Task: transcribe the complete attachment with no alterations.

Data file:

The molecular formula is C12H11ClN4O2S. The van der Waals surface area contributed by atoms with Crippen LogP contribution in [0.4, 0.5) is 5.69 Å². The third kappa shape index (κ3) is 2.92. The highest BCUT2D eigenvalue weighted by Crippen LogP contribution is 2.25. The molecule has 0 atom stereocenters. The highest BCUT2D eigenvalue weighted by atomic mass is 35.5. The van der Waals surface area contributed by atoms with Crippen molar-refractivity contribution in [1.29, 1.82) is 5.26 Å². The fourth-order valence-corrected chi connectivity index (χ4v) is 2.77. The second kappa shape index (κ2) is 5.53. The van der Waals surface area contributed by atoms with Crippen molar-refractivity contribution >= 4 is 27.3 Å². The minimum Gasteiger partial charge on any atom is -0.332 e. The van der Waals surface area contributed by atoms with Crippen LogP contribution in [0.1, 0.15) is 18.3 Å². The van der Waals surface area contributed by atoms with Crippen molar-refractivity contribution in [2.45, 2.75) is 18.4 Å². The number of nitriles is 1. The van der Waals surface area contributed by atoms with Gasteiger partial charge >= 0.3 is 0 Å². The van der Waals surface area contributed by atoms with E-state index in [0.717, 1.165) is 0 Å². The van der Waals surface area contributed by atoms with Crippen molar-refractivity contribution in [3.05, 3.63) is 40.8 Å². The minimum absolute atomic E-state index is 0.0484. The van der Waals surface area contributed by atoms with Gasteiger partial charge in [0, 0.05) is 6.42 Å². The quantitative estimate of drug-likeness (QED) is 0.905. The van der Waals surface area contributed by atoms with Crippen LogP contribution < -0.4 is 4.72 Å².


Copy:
The molecular formula is C12H11ClN4O2S. The van der Waals surface area contributed by atoms with Crippen LogP contribution in [0.4, 0.5) is 5.69 Å². The third kappa shape index (κ3) is 2.92. The highest BCUT2D eigenvalue weighted by Crippen LogP contribution is 2.25. The molecule has 0 atom stereocenters. The highest BCUT2D eigenvalue weighted by atomic mass is 35.5. The van der Waals surface area contributed by atoms with Crippen molar-refractivity contribution in [1.29, 1.82) is 5.26 Å². The fourth-order valence-corrected chi connectivity index (χ4v) is 2.77. The second kappa shape index (κ2) is 5.53. The van der Waals surface area contributed by atoms with Crippen molar-refractivity contribution >= 4 is 27.3 Å². The minimum Gasteiger partial charge on any atom is -0.332 e. The van der Waals surface area contributed by atoms with Crippen LogP contribution in [0.1, 0.15) is 18.3 Å². The van der Waals surface area contributed by atoms with Crippen molar-refractivity contribution in [2.45, 2.75) is 18.4 Å². The number of nitriles is 1. The van der Waals surface area contributed by atoms with Gasteiger partial charge >= 0.3 is 0 Å². The van der Waals surface area contributed by atoms with E-state index in [0.717, 1.165) is 0 Å². The van der Waals surface area contributed by atoms with Crippen molar-refractivity contribution in [3.05, 3.63) is 40.8 Å². The minimum absolute atomic E-state index is 0.0484. The van der Waals surface area contributed by atoms with Gasteiger partial charge in [0, 0.05) is 6.42 Å². The quantitative estimate of drug-likeness (QED) is 0.905. The van der Waals surface area contributed by atoms with Crippen LogP contribution < -0.4 is 4.72 Å².